As part of a project entitled ‘District Portraits’, a team of artists is trying to figure out and show what the districts of Bucharest look like
In Bucharest, Romania’s capital city, where the number of people who feel uprooted is on the rise, two civic associations have teamed up inviting residents to get involved in a series of workshops designed to challenge them to consider the relationship they have with their environment, their neighbors and the past and the present of the places they see on a daily basis. As part of a project entitled ‘District Portraits’, launched this March, a team of artists with the Antistatic Association, jointly with the Association for Urban Transition (ATU), is trying to figure out and show what the districts of Bucharest look like, through collective and subjective portraits.
The project provides for the exploration of two regions: Straulesti (known as Bucurestii Noi district) and Calea Calarasilor, between March – June 2019. In Straulesti, a team of 8 visual artists - graphic designers, illustrators, painters - have already started to explore the streets of this district, in a bid to get to know its people.
Anthropologist Andra Mitia Dumitru, who is also an initiator of a project called “Urboteca”, a portmanteau word for Urban Library in Romanian, told us more about this project:“One of the objectives of Urboteca, which is also an ATU project, is to encourage and develop the process of participatory urbanism, in the sense that we encourage the idea of consulting residents on urban development issues so that town planning takes into consideration everyone’s interests, such as administration, any possible investors, residents and representatives of the Academia, given that all Urboteca members come from that area. We are also trying to develop academic research in the area of urban studies.”
Eduard Bălaş, a representative of the Antistatic Association told us that the idea for this project stemmed out of the participants’ wish to make art more accessible and promote young artists.
“We had the feeling that all this environment of galleries, museums and exhibitions is attracting a pretty limited public and we actually wanted to be more flexible, more spontaneous, and more mobile. This is a segment of our partnership with ATU, by means of their ‘Urboteca’ - a truck that has been adjusted for their town planning activities. We have further adjusted this truck for our Mobile Gallery, with which we participated in the White Night of Galleries in 2017 and 2018. We had two group exhibitions, which targeted a wider audience. The first one was held in the Institute of Mathematics in 2017. We actually parked our truck close to the institute in a bid to give the exhibition the aura of a cultural event. With this project we wanted to further this idea of art exhibitions, inspired by a certain place, travelling exhibitions accessible to a larger and more diverse audience. Our intention was to take over the ATU’s approach to town planning and give it an artistic dimension.”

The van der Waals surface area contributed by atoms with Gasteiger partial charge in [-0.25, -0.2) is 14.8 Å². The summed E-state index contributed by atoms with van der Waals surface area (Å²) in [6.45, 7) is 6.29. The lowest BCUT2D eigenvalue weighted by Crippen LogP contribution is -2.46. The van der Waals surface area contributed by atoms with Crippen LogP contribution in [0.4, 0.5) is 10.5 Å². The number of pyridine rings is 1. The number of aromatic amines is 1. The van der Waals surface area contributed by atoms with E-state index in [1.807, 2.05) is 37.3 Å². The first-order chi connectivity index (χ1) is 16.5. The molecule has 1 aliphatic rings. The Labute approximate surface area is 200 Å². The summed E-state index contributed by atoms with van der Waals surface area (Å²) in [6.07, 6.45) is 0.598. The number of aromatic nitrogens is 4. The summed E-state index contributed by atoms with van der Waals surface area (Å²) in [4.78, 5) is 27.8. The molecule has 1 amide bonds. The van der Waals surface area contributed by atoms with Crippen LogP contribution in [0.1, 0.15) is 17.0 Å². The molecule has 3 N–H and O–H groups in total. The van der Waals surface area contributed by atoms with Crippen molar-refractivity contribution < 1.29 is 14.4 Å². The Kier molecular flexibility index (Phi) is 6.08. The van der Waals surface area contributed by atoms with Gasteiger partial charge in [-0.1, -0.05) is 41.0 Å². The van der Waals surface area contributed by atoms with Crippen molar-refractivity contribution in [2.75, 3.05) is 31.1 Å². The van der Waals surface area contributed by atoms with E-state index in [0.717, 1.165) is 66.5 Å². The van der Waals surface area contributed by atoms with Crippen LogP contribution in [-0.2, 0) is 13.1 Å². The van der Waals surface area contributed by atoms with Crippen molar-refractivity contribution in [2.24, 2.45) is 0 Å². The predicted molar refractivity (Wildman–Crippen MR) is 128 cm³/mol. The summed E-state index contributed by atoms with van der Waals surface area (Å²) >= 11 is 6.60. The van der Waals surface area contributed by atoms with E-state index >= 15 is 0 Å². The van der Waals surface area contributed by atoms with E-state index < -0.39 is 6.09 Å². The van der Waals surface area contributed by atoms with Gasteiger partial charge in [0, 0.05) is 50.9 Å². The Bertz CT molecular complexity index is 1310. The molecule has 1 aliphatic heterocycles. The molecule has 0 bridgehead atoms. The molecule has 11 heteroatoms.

Andra Mitia Dumitru has referred to the idea of interdisciplinarity inside this project: “We very much rely on the idea of interdisciplinarity, and for this reason our cooperation with artists from the Antistatic Association is very important in this respect. They actually offer us a new dimension, a way of seeing the district and the urban issues and the daily life of the people here by means of their artistic vision. What we do is to drive this colorful truck of ours, which is full of interactive instruments, to various districts around Bucharest, and start talking with the locals so that we may understand how they live and how they see things. So, from these dialogues we start developing strategies of participatory urbanism.”
Andra Mitia Dumitru told us this project is part of a larger one, entitled “Urban Education Live” a project run jointly with Finland, Slovenia and England, through the Sheffield School of Architecture, which is testing academic methods of improving urban communities.
Participants in this project are now working in Bucurestii Noi, a district which has its own civic initiative group, a fact that attracted our interlocutors. Here is Eduard Balas at the microphone again: “We’ve so far run outdoor workshops for children, part of the activities carried out as part of the Doing School Differently week, and I would describe the results that we obtained as surprising. We want to make the most of the people’s subjective outlook and figure out how they actually see the district they live in. Based on their opinions we are going to create a portrait of that district, which is going to be collective and subjective, of course. This is what we asked the young ones to do, to describe in images, in a picture for instance, the place they live in; tell us more in images about their streets, districts, about how things are going in a place or another. We are going to have more workshops involving people with our Mobile Gallery, over May 11th and 12th. We are going to park the truck at school 184, where we’ve also had our series of workshops for children. These workshops are going to be followed by an exhibition.”
Aspects revealed by these workshops and by artistic research are going to be used by artists who will also take elements provided by the locals themselves and put them on display in every city district, as well as in downtown Bucharest.